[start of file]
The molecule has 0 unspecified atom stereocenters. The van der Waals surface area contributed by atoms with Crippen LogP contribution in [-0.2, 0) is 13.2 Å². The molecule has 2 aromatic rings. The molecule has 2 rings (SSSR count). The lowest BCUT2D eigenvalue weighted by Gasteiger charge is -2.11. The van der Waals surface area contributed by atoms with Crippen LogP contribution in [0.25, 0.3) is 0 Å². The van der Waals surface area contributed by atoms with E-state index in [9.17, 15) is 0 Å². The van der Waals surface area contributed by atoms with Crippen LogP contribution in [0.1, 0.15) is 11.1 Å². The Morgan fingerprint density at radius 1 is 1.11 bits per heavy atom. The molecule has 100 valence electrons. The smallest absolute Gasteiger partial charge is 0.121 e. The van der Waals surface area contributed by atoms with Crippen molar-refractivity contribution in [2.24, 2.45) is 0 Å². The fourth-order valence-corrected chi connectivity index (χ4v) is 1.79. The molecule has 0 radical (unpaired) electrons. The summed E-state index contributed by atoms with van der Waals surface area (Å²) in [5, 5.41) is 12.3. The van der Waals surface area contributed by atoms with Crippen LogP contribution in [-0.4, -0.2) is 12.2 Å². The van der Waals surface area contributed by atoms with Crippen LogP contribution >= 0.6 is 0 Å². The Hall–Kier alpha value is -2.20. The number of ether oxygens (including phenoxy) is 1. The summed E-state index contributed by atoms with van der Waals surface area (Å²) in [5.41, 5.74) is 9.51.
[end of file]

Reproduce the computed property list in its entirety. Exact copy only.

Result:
The molecule has 0 unspecified atom stereocenters. The van der Waals surface area contributed by atoms with Crippen LogP contribution in [-0.2, 0) is 13.2 Å². The molecule has 2 aromatic rings. The molecule has 2 rings (SSSR count). The lowest BCUT2D eigenvalue weighted by Gasteiger charge is -2.11. The van der Waals surface area contributed by atoms with Crippen LogP contribution in [0.25, 0.3) is 0 Å². The van der Waals surface area contributed by atoms with E-state index in [9.17, 15) is 0 Å². The van der Waals surface area contributed by atoms with Crippen LogP contribution in [0.1, 0.15) is 11.1 Å². The Morgan fingerprint density at radius 1 is 1.11 bits per heavy atom. The molecule has 100 valence electrons. The smallest absolute Gasteiger partial charge is 0.121 e. The van der Waals surface area contributed by atoms with Crippen molar-refractivity contribution in [2.24, 2.45) is 0 Å². The fourth-order valence-corrected chi connectivity index (χ4v) is 1.79. The molecule has 0 radical (unpaired) electrons. The summed E-state index contributed by atoms with van der Waals surface area (Å²) in [5, 5.41) is 12.3. The van der Waals surface area contributed by atoms with Crippen LogP contribution in [-0.4, -0.2) is 12.2 Å². The van der Waals surface area contributed by atoms with Crippen LogP contribution >= 0.6 is 0 Å². The Hall–Kier alpha value is -2.20. The number of ether oxygens (including phenoxy) is 1. The summed E-state index contributed by atoms with van der Waals surface area (Å²) in [5.41, 5.74) is 9.51.